An overview of the latest case law on paid leave

Our Employment team looks back at the French Supreme Court rulings of 13 September 2023, in which the French Supreme Court granted new paid holiday entitlements to employees, in application of Europe.

Reversal of jurisprudence : in line with European law, the French Supreme Court has established the principle that paid leaves are acquired during absences, even if it is not due to an accident at work or an occupational illness.

French Supreme Court, 13 septembre 2023, n°22-17.340 et 22-17.342 ; 22-17.638 ; 22-10.529, 22-11.106: contrary to its case law of recent years, the French Supreme Court has ruled in a series of five cases that :

  • Employees who are ill or suffer accidents, even if they are not work-related, continue to acquire paid leave during their period of absence;
  • In the event of an occupational accident or disease, the calculation of paid holiday entitlement is no longer limited to the first year of absence, but extends beyond that;
  • The three-year statute of limitations on holiday entitlement only begins to run when the employer gives the employee the opportunity to exercise this right in good time.

This reversal is part of a trend by the French Supreme Court, which since 2013 has been recommending compliance with European law on paid leave, by transposing Article 7 of Directive 2003/88/EC, which guarantees all employees an annual period of paid leave of four weeks, regardless of whether or not they have been absent.

Until then, case law had refused to take the legislator's place, but its position had shifted in recent years (French Supreme Court, 15 September 2021, no. 20-16.010 and Versailles Court of Appeal, 18 May 2022, no. 19/03230).

This summer, the situation accelerated when the French State's liability was recognised by the Versailles Administrative Court of Appeal, which, on referral following a ruling by the Conseil d'Etat, ordered it to pay damages to trade unions for failure to transpose Directive 2003/88/EC, in particular because the Labour Code does not allow leave to be accrued in all cases where a contract is suspended (Versailles Administrative Court of Appeal, 17 July 2023, no. 22VE00442).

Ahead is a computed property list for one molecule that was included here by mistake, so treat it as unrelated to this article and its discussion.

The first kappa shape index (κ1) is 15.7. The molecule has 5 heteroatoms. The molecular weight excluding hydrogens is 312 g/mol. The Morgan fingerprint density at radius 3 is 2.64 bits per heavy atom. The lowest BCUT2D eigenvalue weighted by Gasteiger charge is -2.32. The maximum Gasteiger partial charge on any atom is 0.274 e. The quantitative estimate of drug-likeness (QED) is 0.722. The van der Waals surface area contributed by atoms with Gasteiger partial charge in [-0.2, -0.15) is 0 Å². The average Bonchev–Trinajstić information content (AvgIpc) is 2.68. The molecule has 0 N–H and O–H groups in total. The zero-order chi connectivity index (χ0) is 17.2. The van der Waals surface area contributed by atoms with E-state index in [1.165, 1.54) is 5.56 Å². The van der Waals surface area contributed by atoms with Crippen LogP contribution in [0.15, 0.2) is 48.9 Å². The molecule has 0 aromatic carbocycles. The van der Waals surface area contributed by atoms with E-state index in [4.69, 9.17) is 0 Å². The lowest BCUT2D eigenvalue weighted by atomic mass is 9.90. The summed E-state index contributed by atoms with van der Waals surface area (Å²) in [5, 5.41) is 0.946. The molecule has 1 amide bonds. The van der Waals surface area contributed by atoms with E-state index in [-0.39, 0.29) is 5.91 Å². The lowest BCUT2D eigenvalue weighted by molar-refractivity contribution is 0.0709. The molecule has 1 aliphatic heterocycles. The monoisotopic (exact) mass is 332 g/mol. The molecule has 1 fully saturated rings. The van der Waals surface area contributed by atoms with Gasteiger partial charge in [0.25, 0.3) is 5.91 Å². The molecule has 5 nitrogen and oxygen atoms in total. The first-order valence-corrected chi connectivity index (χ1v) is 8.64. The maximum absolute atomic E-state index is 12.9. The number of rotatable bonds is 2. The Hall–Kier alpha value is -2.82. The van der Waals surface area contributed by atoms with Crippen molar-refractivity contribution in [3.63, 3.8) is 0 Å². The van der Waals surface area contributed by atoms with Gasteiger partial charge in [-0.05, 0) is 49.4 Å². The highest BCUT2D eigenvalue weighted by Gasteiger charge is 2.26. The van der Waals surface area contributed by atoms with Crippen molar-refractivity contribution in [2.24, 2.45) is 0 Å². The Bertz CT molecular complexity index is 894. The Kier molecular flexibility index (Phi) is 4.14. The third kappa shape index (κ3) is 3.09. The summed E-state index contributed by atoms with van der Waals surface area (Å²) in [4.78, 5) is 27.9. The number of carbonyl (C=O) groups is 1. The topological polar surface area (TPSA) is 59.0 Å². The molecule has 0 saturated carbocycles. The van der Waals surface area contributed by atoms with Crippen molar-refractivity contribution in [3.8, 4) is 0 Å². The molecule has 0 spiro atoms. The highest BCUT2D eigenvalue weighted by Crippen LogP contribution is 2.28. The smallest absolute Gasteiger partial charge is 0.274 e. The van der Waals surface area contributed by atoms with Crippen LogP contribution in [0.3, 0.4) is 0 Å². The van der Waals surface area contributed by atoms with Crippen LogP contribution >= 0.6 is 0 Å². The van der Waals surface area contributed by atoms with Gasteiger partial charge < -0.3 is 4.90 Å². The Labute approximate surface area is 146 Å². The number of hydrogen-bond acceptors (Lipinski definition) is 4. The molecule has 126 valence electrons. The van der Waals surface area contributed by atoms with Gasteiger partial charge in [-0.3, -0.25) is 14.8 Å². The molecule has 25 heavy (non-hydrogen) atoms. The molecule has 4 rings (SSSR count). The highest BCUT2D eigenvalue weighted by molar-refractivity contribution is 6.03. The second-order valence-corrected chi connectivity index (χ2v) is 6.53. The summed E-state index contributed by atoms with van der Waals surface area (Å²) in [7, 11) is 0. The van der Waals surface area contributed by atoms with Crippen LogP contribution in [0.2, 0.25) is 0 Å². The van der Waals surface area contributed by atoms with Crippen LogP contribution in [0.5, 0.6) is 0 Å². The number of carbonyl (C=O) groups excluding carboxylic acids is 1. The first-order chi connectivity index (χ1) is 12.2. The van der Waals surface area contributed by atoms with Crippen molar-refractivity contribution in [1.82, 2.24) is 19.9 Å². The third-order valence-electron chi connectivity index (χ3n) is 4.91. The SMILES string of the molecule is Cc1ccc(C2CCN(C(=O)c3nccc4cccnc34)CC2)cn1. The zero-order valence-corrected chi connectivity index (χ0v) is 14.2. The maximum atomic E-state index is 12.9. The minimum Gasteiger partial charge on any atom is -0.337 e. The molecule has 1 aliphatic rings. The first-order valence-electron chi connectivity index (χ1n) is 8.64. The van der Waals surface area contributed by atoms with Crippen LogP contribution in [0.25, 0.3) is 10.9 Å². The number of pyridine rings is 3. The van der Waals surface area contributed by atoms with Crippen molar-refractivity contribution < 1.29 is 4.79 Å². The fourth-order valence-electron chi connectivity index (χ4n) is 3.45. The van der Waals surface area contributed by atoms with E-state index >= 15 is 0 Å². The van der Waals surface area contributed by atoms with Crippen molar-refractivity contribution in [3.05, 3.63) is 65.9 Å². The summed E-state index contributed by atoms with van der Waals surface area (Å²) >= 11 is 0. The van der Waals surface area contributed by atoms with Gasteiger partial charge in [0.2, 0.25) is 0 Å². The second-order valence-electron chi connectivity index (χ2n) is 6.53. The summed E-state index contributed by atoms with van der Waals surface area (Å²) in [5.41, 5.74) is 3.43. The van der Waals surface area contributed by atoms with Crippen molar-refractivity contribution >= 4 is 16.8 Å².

Since directives that have not been transposed cannot have direct effect between individuals and therefore cannot be applied in the judicial system, the French Supreme Court has adopted a broader approach, relying on the case law of the European Union relating to Article 7 of Directive 2003/88/EC, but above all on Article 31(2) of the Charter of Fundamental Rights of the European Union (which guarantees everyone the right to an annual period of paid leave, without giving further details), which has the same legal value as a Treaty, thus taking prevailing on national law.

In these rulings, the French Supreme Court, in setting out its arguments in a very well-documented manner, revises its previous position, sets aside the provisions of Articles L. 3141-3 and -5 of the Labour Code, and now considers that all employees are entitled to paid leave, regardless of the nature of the absence. For the records, under Article L. 3141-5 of the French Labour Code, the legislator only authorises paid leave to be accrued over the course of the first year in the event of an occupational illness or work accident.

In addition, in this series of rulings, the French Supreme Court also ruled that in the event of an accident at work, the calculation of paid holiday entitlement will no longer be limited to the first year of absence (Cass. soc., 13 September 2023, no. 22-17.638), and that the limitation period (three years) for paid holiday pay can only begin to run once the employer has given the employee the opportunity to exercise his right in due time (Cass. soc., 13 September 2023, no. 22-10.529).

These rulings, which are likely to be widely published, will bring major changes for companies, particularly as regards the deduction of additional days of paid leave for sick employees, which may lead to an increase of the financial provision. This should also lead to a reorganisation of HR softwares and payroll softwares.


Authored by Alexandra Tuil and Baptiste Camus.

Alexandra Tuil


This website is operated by Hogan Lovells International LLP, whose registered office is at Atlantic House, Holborn Viaduct, London, EC1A 2FG. For further details of Hogan Lovells International LLP and the international legal practice that comprises Hogan Lovells International LLP, Hogan Lovells US LLP and their affiliated businesses ("Hogan Lovells"), please see our Legal Notices page. © 2022 Hogan Lovells.

Attorney advertising. Prior results do not guarantee a similar outcome.